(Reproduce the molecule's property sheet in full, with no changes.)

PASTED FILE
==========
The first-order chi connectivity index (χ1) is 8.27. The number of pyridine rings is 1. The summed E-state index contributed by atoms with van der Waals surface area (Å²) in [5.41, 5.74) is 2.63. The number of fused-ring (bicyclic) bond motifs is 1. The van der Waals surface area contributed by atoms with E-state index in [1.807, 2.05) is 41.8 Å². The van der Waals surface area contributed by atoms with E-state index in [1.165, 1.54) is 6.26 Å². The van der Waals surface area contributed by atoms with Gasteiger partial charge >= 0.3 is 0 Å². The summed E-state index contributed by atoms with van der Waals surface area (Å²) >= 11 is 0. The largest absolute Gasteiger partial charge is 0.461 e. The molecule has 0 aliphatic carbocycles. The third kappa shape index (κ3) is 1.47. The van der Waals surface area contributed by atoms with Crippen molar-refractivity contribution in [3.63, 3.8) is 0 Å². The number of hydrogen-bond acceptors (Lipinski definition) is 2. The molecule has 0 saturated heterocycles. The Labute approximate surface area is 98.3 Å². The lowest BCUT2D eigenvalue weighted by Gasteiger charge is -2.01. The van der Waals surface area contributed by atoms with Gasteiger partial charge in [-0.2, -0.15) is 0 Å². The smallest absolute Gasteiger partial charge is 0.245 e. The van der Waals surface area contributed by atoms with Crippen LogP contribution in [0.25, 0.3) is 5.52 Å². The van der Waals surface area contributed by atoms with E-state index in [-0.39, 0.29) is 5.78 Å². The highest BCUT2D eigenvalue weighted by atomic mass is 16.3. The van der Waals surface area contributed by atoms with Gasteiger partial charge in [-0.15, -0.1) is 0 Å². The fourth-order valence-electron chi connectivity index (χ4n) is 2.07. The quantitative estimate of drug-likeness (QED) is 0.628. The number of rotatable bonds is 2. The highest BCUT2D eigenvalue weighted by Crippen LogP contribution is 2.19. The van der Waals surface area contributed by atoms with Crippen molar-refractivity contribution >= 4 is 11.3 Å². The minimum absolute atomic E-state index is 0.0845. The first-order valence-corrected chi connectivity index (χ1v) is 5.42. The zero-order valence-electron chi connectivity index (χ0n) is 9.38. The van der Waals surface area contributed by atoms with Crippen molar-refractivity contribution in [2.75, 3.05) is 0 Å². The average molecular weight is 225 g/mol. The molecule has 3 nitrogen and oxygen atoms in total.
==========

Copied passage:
The first-order chi connectivity index (χ1) is 8.27. The number of pyridine rings is 1. The summed E-state index contributed by atoms with van der Waals surface area (Å²) in [5.41, 5.74) is 2.63. The number of fused-ring (bicyclic) bond motifs is 1. The van der Waals surface area contributed by atoms with E-state index in [1.807, 2.05) is 41.8 Å². The van der Waals surface area contributed by atoms with E-state index in [1.165, 1.54) is 6.26 Å². The van der Waals surface area contributed by atoms with Gasteiger partial charge >= 0.3 is 0 Å². The summed E-state index contributed by atoms with van der Waals surface area (Å²) >= 11 is 0. The largest absolute Gasteiger partial charge is 0.461 e. The molecule has 0 aliphatic carbocycles. The third kappa shape index (κ3) is 1.47. The van der Waals surface area contributed by atoms with Crippen molar-refractivity contribution in [3.63, 3.8) is 0 Å². The number of hydrogen-bond acceptors (Lipinski definition) is 2. The molecule has 0 saturated heterocycles. The Labute approximate surface area is 98.3 Å². The lowest BCUT2D eigenvalue weighted by Gasteiger charge is -2.01. The van der Waals surface area contributed by atoms with Gasteiger partial charge in [-0.2, -0.15) is 0 Å². The smallest absolute Gasteiger partial charge is 0.245 e. The van der Waals surface area contributed by atoms with Crippen LogP contribution in [0.25, 0.3) is 5.52 Å². The van der Waals surface area contributed by atoms with E-state index in [-0.39, 0.29) is 5.78 Å². The highest BCUT2D eigenvalue weighted by atomic mass is 16.3. The van der Waals surface area contributed by atoms with Gasteiger partial charge in [-0.15, -0.1) is 0 Å². The fourth-order valence-electron chi connectivity index (χ4n) is 2.07. The quantitative estimate of drug-likeness (QED) is 0.628. The number of rotatable bonds is 2. The highest BCUT2D eigenvalue weighted by Crippen LogP contribution is 2.19. The van der Waals surface area contributed by atoms with Crippen molar-refractivity contribution >= 4 is 11.3 Å². The minimum absolute atomic E-state index is 0.0845. The first-order valence-corrected chi connectivity index (χ1v) is 5.42. The zero-order valence-electron chi connectivity index (χ0n) is 9.38. The van der Waals surface area contributed by atoms with Crippen molar-refractivity contribution in [2.75, 3.05) is 0 Å². The average molecular weight is 225 g/mol. The molecule has 3 nitrogen and oxygen atoms in total.